1.5 tsp for 300mL water at 90C, steeped 5 minutes, drunk bare.
Dry leaf: tight twisted brown and amber leaves. Aroma of earthiness and faint fruit.
Wet leaf: tab, dark olive green, brown. Lively aromas of earth, spice, fruit, and, well, that lovely scent that comes only from a Darjeeling.
Liquor: medium copper.
The packet promises a medium-bodied, tart-fruity, well-rounded Darjeeling with asomtas of nectarines, light florals, and red berries. It’s all that and more. This is a delightful, in-your-face-HI-I’M-DARJEELING-AND-NOTHING-ELSE tea, bright, lively, dancing, and punching above its weight with that almost spicy earthiness. Everything I’ve ever loved about Darjeeling teas is happening here. If you prefer delicacy, stick to a first or even second flush. This gorgeous autumn flush, though, will take very good care of you.
PS. I’m quite content to follow Teabox’s suggestions for water temps. I’ve brewed their various Assams at 90C and not been disappointed. Very little bitterness yet plenty of flavour from a black tea at 90C.
Picking date: 4 May 2020.
2tsp for 250mL @90C, steeped 4 minutes, drunk bare.
Dry leaf: small narrow leaves, tan and brown. Aroma: the packet says “mandarin, cantaloupe, and green peas,” but all I get is a lovely earthiness and, of all things, cocoa and malt. My hay fever must be worse than I thought this year.
Wet leaf: lots of bright green and tan. Almost a toasty, good quality Keemun note to the aroma, followed by a promise of muscatel.
Liquor: golden bronze.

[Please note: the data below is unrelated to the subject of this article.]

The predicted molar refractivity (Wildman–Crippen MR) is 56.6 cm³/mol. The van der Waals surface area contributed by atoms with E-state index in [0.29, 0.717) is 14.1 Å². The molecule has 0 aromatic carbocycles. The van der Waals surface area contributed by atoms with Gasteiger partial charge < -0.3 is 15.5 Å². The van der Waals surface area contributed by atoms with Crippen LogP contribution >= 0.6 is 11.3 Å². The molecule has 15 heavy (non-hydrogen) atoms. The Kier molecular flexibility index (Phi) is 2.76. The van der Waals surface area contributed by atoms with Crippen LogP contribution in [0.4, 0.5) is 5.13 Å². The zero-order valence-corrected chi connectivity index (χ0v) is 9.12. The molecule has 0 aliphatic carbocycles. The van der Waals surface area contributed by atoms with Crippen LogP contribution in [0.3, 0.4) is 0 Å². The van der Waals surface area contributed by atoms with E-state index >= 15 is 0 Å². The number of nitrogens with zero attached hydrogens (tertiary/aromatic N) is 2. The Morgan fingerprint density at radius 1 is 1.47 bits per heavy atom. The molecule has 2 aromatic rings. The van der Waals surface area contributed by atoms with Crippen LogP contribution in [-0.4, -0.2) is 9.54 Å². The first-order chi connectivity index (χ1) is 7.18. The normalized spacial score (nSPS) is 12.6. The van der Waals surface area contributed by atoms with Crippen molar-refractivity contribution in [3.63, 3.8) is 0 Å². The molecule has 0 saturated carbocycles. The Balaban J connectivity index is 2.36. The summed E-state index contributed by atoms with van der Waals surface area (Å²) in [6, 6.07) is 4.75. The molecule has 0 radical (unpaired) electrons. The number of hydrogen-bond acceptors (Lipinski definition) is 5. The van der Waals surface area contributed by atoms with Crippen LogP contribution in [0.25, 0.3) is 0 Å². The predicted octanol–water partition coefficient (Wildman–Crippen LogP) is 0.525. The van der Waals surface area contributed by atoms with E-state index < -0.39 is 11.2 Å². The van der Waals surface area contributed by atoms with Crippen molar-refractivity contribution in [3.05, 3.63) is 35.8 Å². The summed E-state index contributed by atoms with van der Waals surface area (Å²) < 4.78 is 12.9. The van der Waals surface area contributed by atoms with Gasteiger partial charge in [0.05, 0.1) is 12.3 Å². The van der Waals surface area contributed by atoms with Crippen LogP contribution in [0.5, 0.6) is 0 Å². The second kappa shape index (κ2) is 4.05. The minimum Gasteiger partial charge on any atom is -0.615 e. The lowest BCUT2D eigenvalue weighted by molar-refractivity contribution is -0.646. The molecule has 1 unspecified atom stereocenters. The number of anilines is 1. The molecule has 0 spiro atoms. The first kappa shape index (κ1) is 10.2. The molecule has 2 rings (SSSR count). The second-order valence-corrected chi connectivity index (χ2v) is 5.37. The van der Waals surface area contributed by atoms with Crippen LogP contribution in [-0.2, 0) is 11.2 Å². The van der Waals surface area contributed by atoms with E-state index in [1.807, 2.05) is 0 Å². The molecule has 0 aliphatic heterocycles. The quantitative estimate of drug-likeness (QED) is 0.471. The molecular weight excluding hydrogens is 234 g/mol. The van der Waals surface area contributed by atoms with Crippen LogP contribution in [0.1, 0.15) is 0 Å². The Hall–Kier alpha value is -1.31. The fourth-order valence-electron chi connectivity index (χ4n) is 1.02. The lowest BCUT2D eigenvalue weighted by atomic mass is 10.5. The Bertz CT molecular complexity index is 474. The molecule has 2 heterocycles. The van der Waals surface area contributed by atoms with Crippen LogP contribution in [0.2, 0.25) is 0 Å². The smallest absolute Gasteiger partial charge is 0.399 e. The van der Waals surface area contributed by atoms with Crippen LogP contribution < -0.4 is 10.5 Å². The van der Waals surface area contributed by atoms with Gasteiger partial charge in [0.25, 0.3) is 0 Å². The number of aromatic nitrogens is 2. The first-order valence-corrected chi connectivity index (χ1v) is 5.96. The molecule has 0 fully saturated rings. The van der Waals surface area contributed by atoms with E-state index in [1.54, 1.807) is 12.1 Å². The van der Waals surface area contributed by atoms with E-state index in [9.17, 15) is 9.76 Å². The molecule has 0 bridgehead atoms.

WOW. This is a spring flush, so I expected a light and airy, almost green tea flavour. It’s brisk, medium-bodied, and just sparkles with muscatel, and yes, cantaloupe and mandarin notes. (I loathe green peas, so I can’t make an informed comment on that note, beyond a sweet earthiness.) This is a complex but not, I would say, delicate Darjeeling. Utterly delicious. Even more muscatel finish as it cools. This somewhat jaded Darjeeling fan is all a-twitter.
2tsp for 250mL water @90C, steeped 5 minutes, drunk bare.
The description intrigued me: “toasted cereals, firewood, hint caramelized” — which sounds like a good Keemun, but this is grown in Darjeeling.
Cross a good and subtle Keemun with a lively Darjeeling and you get Lopchu.
It is absolutely delicious. It even has some buttery and mineral notes in the finish. It’s not smoky, not like lower grade Keemuns or a full-on lapsang, but there’s definitely a toasted grains/ Grape Nuts thing happening. It’s a tiny bit drying on the tongue. Some floral notes as it cools.
Complex and fascinating.
2tsp for 250mL water @90C, steeped 4 minutes 15 seconds.
Dry leaf: wiry and long, ranging from cream to dark green in colour. Scent is very floral, a heady jasmine.
Wet leaf: large light green leaves and a fair bit of stem, but the stem has opened up nicely.
Serious jasmine scent. Glorious.
Liquor: pale, pale gold. Scent is creamy jasmine with just a hint of something sharper, something else floral. Beautiful delicate whit tea mouthfeel and genuine-tasting jasmine versus perfumed-soap jasmine.
I adore jasmine teas. I’ve not had one for ages. I generally prefer white tea to green, so this one’s a real treat.
No soapiness or bitterness so far in the taste; there might be if I’d steeped it much longer.
One of the better offerings from DavidsTea.
I’ve used my entire sample of this gorgeous creamy Assam in a pot, half Chota Tingrai, picking date 22 May 2019, and half second flush Darjeeling, picking date 2018, from the gardens Chamling, Chongtong, Monteviot, Moondakotee, Mullootar, Nagri, and Nurbong. This 2nd flush Darjeeling came via TeaCampaign Canada.
The Chota Tingrai is a creamy Assam. Nice medium to heavy body, so lots of heft to balance out the Darjeeling. Not an assertive Assam, though it is slightly bitter in the aftertaste, probably case I used water at 95C instead of the recommenced 90C.
It plays very well with the muscatel-rich and sparkling Darjeeling. I wish I’d had enough i the sample pack to try the Chota Tingrai on its own, but I was really craving a blended pot today.
I’ll buy it again, for sure.